For at least a decade now, people have been asking me about bringing knitting needles onto an airplane. Because really, people like to travel, and like to knit during long periods of monotonous sitting to while away the hours in-flight, or between connections, or in line for coffee. And with the cost of checking baggage these days, most people I know try to squeeze into one carry-on and one personal item whenever possible, eliminating the opportunity to “just check your knitting stuff.”
So today I’d like to talk a bit about flying with knitting, and present you with some facts, some anecdotes, and some tips for the itinerant knitter.
Let me start with a blanket statement. TSA allows knitting needles, crochet hooks, and most needlepoint equipment in your carry-on luggage.
Quoting from tsa.gov:
Transporting Knitting Needles & Needlepoint
Knitting needles are permitted in your carry-on baggage or checked baggage.
Items needed to pursue a Needlepoint project are permitted in your carry-on baggage or checked baggage with the exception of circular thread cutters or any cutter with a blade contained inside which cannot go through the checkpoint and must go in your checked baggage.
Yes, folks, that picture of Susan Bates size 7, 13″ long aluminum poke-your-neighbors’-eyes-out-while-you-knit needles is courtesy of the TSA website itself. And if they’re not afraid of those, then they’re not afraid of the toothpicks you’re making that sock on.
You know what’s also allowed on planes? Crochet hooks. And sewing needles. And, guess what…FOLDING SCISSORS. Or any pair of scissors with a blade 4″ or less. Pointed or rounded, doesn’t matter (and this has been the case since 2005, folks). And nail clippers. And lots of other things with little sharp points and blades and whatnot. Just don’t bring a boxcutter or a circular thread cutter pendant, and you should be fine.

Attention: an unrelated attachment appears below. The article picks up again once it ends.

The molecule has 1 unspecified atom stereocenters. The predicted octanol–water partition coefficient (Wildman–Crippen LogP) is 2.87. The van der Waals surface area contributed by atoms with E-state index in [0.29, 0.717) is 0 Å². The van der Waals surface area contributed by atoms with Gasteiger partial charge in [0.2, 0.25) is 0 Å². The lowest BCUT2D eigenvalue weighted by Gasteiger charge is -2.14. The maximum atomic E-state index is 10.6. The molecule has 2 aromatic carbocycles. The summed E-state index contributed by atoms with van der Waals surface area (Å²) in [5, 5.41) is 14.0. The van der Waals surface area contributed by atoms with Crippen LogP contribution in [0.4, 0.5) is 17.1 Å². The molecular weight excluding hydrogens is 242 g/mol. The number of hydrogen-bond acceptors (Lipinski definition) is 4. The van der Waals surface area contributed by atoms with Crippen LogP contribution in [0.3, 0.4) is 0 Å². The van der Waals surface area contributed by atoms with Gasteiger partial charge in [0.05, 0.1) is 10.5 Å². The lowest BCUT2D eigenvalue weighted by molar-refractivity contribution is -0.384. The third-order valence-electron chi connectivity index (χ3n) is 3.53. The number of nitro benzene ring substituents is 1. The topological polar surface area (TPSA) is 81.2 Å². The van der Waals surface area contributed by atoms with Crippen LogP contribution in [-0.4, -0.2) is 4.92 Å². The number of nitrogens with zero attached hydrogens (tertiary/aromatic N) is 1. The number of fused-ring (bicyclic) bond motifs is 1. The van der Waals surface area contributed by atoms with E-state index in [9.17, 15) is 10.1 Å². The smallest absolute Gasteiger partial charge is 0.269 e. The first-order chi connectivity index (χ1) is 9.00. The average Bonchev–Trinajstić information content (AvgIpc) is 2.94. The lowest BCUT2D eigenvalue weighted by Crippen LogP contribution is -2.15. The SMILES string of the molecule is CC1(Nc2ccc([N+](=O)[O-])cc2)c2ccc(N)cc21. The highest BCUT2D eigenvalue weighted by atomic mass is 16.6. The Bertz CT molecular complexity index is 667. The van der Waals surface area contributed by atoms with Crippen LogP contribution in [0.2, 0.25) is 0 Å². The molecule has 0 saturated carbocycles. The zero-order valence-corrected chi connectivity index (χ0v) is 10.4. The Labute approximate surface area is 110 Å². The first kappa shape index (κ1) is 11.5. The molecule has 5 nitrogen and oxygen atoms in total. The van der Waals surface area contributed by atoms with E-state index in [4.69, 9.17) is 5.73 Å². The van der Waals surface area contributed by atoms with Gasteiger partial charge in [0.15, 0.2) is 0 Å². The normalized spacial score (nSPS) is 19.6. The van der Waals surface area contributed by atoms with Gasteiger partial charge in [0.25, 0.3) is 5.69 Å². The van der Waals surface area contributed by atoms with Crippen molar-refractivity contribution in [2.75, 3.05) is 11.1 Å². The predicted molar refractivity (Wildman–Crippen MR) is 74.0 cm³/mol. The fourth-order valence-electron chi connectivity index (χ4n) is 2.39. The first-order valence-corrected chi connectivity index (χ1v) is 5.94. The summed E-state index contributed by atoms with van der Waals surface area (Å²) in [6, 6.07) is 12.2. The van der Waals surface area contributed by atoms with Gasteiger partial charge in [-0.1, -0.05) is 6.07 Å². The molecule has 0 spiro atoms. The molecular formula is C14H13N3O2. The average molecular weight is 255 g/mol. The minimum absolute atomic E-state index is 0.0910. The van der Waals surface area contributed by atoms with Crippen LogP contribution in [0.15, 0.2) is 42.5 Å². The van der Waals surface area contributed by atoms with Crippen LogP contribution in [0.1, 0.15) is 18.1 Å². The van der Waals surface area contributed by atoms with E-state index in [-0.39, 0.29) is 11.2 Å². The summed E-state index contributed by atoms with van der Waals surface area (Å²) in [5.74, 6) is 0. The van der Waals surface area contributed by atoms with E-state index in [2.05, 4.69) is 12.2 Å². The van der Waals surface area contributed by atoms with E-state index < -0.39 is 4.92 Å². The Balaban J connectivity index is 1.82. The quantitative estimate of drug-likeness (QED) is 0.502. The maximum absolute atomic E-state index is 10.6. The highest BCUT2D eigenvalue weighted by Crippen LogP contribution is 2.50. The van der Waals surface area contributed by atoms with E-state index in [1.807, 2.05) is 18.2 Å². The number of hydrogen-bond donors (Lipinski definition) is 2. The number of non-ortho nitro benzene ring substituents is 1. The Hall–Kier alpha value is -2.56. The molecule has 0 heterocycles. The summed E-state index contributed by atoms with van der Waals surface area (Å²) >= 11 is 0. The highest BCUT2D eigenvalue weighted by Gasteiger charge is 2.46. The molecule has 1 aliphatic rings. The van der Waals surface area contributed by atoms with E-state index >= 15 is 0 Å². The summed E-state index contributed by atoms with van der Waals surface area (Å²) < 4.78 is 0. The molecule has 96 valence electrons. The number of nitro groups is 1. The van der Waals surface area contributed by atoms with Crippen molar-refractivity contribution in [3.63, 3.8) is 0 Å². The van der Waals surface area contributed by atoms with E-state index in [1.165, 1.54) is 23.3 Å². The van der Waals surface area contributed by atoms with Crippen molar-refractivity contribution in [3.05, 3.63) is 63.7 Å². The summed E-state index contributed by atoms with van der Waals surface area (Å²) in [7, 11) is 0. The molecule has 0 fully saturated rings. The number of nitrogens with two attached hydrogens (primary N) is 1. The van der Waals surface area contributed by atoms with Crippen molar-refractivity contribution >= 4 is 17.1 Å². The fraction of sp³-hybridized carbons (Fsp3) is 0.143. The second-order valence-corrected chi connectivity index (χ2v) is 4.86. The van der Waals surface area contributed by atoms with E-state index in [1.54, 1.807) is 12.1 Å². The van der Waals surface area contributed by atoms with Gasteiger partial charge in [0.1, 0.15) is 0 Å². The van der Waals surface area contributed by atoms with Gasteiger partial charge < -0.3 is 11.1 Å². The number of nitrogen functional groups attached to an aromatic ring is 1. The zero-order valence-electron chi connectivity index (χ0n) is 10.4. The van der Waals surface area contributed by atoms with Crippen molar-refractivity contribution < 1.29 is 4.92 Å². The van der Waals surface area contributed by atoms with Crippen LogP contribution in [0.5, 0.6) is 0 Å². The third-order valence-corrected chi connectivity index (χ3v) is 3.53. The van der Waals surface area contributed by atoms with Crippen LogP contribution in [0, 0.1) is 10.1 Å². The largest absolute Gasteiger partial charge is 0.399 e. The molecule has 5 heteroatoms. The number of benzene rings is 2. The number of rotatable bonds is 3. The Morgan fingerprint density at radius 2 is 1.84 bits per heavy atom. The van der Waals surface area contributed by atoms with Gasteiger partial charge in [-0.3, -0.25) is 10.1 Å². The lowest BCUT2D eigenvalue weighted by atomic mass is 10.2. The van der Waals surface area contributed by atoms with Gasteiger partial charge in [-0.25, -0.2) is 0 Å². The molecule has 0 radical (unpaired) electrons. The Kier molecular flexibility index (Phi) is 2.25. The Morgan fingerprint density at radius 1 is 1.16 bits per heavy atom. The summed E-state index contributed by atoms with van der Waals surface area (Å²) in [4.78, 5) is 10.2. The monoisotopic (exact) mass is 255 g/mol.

Now, I’ve been giving people this advice for years, but still playing it safe when it comes to my own travel. I generally have put extra DPNs and interchangeable tips into a pencil case with my writing utensils, and if I’m using interchangeable circulars on a project, I might even take the tips off until I get through security, again, stashing them in the pencil case. I’ve been more inclined to work with wooden needles when traveling (and, they’re cheaper to replace). I would avoid bringing scissors, figuring that I could tear the yarn with my bare hands if push came to shove. But I recently traveled to Portland, OR for a knitting convention, and figured that if there were any time to push the limits, this was it.
So, I brought my knitting stuff. A collection of sock needles (both DPNs and small fixed circulars), crochet hooks, scissors, works in progress, etc. Have a look at all the things I brought in my hand luggage through security:
Long circs in size 0, 1, and 2; Crochet hooks in size 10 and D; DPNs in size 0, 1, 1.5, and 4; darning needle; nail clippers; tweezers; and of course, the scissors.
And, let’s not forget the other needles that either started out or ended up in projects:
Take note: that was going to Portland. I mention it, because returning, I added this:
It’s 9.5″ long, and sharp enough to draw blood (see my Sock Summit post to see that yes, in fact, an identical spindle did draw blood). It’s a Russian supported spindle, and it’s a bit scary.
Now, I was a little concerned about the spindle. I bet if I’d gotten a grumpy TSA agent, that wouldn’t have slipped through. As it was, though, no one batted an eyelash.